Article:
Review: Wines of Kendall-Jackson Vintner’s Reserve, 2016 Releases

KJVR_13MerlotFour new wines in the KJ stable have recently been released, all in the Vintner’s Reserve line, the second (from the bottom) level in the five tiers that Kendall-Jackson produces.

Thoughts on these wines, all reds, follow.

2013 Kendall-Jackson Vintner’s Reserve Merlot Sonoma County – As inoffensive a wine as anyone could hope for, this simple merlot showcases blackberry and blueberry, with a modestly tannic core. Some vanilla comes to the forefront alongside a nice bite of bitterness and a gentle denouement. It’s a perfectly drinkable pizza ‘n’ pasta wine… but it tastes like it could be any varietal. B / $19

2014 Kendall-Jackson Vintner’s Reserve Syrah Santa Barbara County – Musty and smoky, even a syrah lover like me had some trouble pushing past the funk here. Once inside, the sour cherry core offers few real pleasures, and the bittersweet finish comes across as lackluster and cheap. C / $17

2013 Kendall-Jackson Vintner’s Reserve Cabernet Sauvignon Sonoma County – The nose is bright with currants and blackberries, but the body is flat and almost watery, with zero finish. Harmless currants and black pepper stud the caramel-focused body for very brief time it spends on the palate, and the finish offers a slug of tannin that quickly fades. Improves with some air, but this isn’t a wine that should merit decanting. B- / $24

2013 Kendall-Jackson Vintner’s Reserve Summation Red Wine Blend California – A mystery blend that includes merlot, zinfandel, syrah, and other grapes. Lush, almost opulent, a big surprise in an otherwise lackluster lineup. Big currants and blueberry dominate, while soft tannins lead the way to some baking spice and vanilla notes on the finish. Excellent balance with a lush and rounded finish and an easy approachability. Buy this one; it’s a huge value. A- / $17

kj.com

Review: Jack Daniel’s Single Barrel Rye Whiskey

JD Single Barrel Rye BottleIt’s no secret that Jack Daniel’s has been working on its rye for the better half of the decade. The company has been putting out works in progress since the beginning. “Unaged Rye” came in 2012; a brash “Rested Rye” hit in 2014. Now, in 2016, the finished product is finally here.

My math pegs this about 3 1/2 years old. The mash hasn’t changed — 70 percent rye, 18 percent corn and 12 percent malted barley — and the rye undergoes the same charcoal filtration as all expressions of JD (and other Tennessee-based whiskies). It is worth noting that this final release has a significantly higher abv than either of the preview bottlings — and it is, curiously, a single barrel product.

On the nose, the new rye offers nutty, roasted grains at first, backed up with sweet caramel, some chocolate, menthol, and a little red pepper. Over time, a bit of that characteristic JD charcoal emerges. The big baking spice aromas of a typical rye aren’t immediately evident, but the nose isn’t atypical, at least, of a younger, rye-heavy bourbon.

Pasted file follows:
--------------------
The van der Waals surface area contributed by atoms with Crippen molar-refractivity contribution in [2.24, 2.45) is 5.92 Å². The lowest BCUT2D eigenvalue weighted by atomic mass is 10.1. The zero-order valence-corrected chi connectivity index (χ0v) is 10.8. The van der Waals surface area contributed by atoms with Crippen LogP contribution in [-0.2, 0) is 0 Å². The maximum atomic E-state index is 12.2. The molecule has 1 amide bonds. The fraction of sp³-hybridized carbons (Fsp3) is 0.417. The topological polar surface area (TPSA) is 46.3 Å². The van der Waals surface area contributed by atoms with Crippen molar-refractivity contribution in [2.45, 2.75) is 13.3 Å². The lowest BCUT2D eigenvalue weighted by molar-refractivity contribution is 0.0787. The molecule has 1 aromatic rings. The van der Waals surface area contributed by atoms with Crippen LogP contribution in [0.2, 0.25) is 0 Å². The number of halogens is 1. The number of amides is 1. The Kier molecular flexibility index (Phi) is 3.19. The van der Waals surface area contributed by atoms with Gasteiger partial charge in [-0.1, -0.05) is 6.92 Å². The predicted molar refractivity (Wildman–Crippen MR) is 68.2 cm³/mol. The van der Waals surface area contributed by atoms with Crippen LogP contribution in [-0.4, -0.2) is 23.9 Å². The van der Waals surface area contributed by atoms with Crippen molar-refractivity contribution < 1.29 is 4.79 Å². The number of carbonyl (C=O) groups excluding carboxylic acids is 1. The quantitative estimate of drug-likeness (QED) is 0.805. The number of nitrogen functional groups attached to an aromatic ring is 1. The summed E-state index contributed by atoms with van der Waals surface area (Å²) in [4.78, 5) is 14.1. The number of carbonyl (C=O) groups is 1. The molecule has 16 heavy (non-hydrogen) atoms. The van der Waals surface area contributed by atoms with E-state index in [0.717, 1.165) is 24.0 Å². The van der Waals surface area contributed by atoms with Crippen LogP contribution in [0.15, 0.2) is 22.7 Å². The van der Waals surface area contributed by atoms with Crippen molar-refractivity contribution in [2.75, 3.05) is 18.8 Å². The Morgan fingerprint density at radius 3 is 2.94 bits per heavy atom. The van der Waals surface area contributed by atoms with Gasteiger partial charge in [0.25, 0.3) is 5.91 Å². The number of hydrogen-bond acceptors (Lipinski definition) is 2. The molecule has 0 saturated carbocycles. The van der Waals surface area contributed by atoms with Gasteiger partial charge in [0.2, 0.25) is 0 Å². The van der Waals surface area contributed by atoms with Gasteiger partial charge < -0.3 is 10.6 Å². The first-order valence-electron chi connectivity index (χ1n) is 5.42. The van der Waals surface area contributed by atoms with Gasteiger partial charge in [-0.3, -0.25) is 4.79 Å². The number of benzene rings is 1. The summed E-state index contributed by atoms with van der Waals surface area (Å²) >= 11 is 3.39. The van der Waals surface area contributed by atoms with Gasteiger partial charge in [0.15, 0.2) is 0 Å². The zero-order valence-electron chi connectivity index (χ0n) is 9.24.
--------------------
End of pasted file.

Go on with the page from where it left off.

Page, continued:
The palate paints a somewhat different picture, offering a nutty character at first, fading into more grain with a fairly heavy toast. Dark caramel, licorice, some barrel char — elements of a fairly young but relatively indistinct whiskey — are all strong on the somewhat racy body. But the whiskey, at this age, remains a bit shapeless, offering a variety of muddled, barrel-driven flavor components but little to distinguish it from a young bourbon or blended whiskey.

That said, I found the spirit enjoyable and worth a look, though it adds little to the growing universe of rye. It’s clearly a young product — and probably still quite a bit ahead of its time — that will fare best as a mixer in a more intense cocktail.

Fans of Old No. 7 will wonder what the fuss is about.

94 proof.

B / $50 / jackdaniels.com  [BUY IT NOW FROM CASKERS]

Review: Deschutes Brewery Hop Henge Experimental IPA (2015)

Hop Henge 22ozDeschutes’ Hop Henge continues its run of being “just OK,” with this year’s special edition — well, late 2015’s special edition — of its “experimental IPA” incorporating Mandarin Bavaria and Centennial hops (among others). Bitterness is ratcheted quite a bit down from last year to just 66 IBUs, the overall impact of all this being, well, not all that much.

There’s a citrus note here that west coast IPA fans will find familiar, but a burlier character forest floor character quickly takes hold. Notes of mushroom and licorice persevere, then a familiar piney character becomes evident. Here, though, it has more of a solvent note than I’d like. The finish is clean but, unfortunately, just a bit watery.

As always, this is a fun beer to try, but it just doesn’t add much to the IPAverse.

8.9% abv.

B / $6 per 22 oz. bottle / deschutesbrewery.com

Review: Spirit of America Handcrafted Bourbon Whiskey

spirit of americaThe flag-emblazoned eagle and red-white-and-blue color scheme aside, Spirit of America doesn’t come across like a pioneering bourbon. Even the promise that it is “handcrafted” obscures the fact that this is MGP-produced juice.

Turns out though that there’s something unique under the hood here: Spirit of America isn’t just a wheated bourbon, it’s the first to be commercially released based on a new MGP recipe.

That recipe is 51% corn, 45% wheat, and 4% malted barley, and this bottling is aged for two years (per the fine print). The finished product is blended and bottled by the Hobson & Roberts Distilling Company in Indianapolis.

Let’s give it a taste.

On the nose, the whiskey is surprisingly muted, particularly for a two year old. Perhaps it’s all that wheat talking, but the expected overtones of popcorn and toasted bread don’t manifest here. While light a grain character appears in time, it takes a back seat to gentle vanilla and caramel, though some light acetone notes later in the game belie its youth.